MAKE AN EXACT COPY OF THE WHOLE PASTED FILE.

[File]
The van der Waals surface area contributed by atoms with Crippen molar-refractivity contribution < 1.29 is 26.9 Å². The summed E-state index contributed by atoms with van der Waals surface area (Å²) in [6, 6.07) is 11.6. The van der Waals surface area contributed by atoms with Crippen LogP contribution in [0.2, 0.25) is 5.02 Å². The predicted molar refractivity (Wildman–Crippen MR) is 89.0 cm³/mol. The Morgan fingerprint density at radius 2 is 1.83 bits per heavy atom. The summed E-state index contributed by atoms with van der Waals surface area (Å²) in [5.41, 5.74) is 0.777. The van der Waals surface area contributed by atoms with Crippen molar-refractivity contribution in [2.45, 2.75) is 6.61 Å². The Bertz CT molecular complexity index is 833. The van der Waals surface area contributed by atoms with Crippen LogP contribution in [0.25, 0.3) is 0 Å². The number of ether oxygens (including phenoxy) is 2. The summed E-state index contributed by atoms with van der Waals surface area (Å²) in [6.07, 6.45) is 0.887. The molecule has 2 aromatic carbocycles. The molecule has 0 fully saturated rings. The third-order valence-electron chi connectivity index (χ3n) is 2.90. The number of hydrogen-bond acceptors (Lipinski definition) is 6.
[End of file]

The van der Waals surface area contributed by atoms with Crippen molar-refractivity contribution < 1.29 is 26.9 Å². The summed E-state index contributed by atoms with van der Waals surface area (Å²) in [6, 6.07) is 11.6. The van der Waals surface area contributed by atoms with Crippen LogP contribution in [0.2, 0.25) is 5.02 Å². The predicted molar refractivity (Wildman–Crippen MR) is 89.0 cm³/mol. The Morgan fingerprint density at radius 2 is 1.83 bits per heavy atom. The summed E-state index contributed by atoms with van der Waals surface area (Å²) in [5.41, 5.74) is 0.777. The van der Waals surface area contributed by atoms with Crippen molar-refractivity contribution in [2.45, 2.75) is 6.61 Å². The Bertz CT molecular complexity index is 833. The van der Waals surface area contributed by atoms with Crippen LogP contribution in [0.25, 0.3) is 0 Å². The number of ether oxygens (including phenoxy) is 2. The summed E-state index contributed by atoms with van der Waals surface area (Å²) in [6.07, 6.45) is 0.887. The molecule has 2 aromatic carbocycles. The molecule has 0 fully saturated rings. The third-order valence-electron chi connectivity index (χ3n) is 2.90. The number of hydrogen-bond acceptors (Lipinski definition) is 6.